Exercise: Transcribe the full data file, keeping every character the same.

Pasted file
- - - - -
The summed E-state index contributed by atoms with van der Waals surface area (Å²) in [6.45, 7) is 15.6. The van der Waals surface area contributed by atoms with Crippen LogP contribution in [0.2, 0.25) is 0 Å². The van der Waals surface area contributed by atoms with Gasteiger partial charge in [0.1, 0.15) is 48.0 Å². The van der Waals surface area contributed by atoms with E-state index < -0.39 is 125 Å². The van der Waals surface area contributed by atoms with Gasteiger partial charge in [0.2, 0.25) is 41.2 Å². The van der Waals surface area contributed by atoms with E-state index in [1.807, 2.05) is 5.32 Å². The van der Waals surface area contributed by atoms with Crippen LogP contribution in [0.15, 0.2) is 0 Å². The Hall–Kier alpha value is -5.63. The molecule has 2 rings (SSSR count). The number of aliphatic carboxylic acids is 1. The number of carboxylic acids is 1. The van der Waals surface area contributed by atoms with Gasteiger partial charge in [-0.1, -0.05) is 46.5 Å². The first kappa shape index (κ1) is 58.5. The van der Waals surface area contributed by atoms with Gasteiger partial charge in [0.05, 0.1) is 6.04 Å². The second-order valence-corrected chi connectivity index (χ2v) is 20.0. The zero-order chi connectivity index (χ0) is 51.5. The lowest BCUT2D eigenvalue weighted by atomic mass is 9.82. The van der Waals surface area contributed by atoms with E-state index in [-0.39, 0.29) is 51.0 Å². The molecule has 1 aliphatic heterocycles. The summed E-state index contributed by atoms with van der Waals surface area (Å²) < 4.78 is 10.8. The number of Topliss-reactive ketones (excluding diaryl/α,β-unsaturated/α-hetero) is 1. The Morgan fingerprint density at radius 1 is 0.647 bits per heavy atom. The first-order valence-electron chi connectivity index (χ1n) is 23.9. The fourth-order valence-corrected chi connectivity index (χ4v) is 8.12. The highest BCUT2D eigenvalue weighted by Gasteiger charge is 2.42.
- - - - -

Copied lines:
The summed E-state index contributed by atoms with van der Waals surface area (Å²) in [6.45, 7) is 15.6. The van der Waals surface area contributed by atoms with Crippen LogP contribution in [0.2, 0.25) is 0 Å². The van der Waals surface area contributed by atoms with Gasteiger partial charge in [0.1, 0.15) is 48.0 Å². The van der Waals surface area contributed by atoms with E-state index < -0.39 is 125 Å². The van der Waals surface area contributed by atoms with Gasteiger partial charge in [0.2, 0.25) is 41.2 Å². The van der Waals surface area contributed by atoms with E-state index in [1.807, 2.05) is 5.32 Å². The van der Waals surface area contributed by atoms with Crippen LogP contribution in [0.15, 0.2) is 0 Å². The Hall–Kier alpha value is -5.63. The molecule has 2 rings (SSSR count). The number of aliphatic carboxylic acids is 1. The number of carboxylic acids is 1. The van der Waals surface area contributed by atoms with Gasteiger partial charge in [-0.1, -0.05) is 46.5 Å². The first kappa shape index (κ1) is 58.5. The van der Waals surface area contributed by atoms with Gasteiger partial charge in [0.05, 0.1) is 6.04 Å². The second-order valence-corrected chi connectivity index (χ2v) is 20.0. The zero-order chi connectivity index (χ0) is 51.5. The lowest BCUT2D eigenvalue weighted by atomic mass is 9.82. The van der Waals surface area contributed by atoms with E-state index in [-0.39, 0.29) is 51.0 Å². The molecule has 1 aliphatic heterocycles. The summed E-state index contributed by atoms with van der Waals surface area (Å²) < 4.78 is 10.8. The number of Topliss-reactive ketones (excluding diaryl/α,β-unsaturated/α-hetero) is 1. The Morgan fingerprint density at radius 1 is 0.647 bits per heavy atom. The first-order valence-electron chi connectivity index (χ1n) is 23.9. The fourth-order valence-corrected chi connectivity index (χ4v) is 8.12. The highest BCUT2D eigenvalue weighted by Gasteiger charge is 2.42.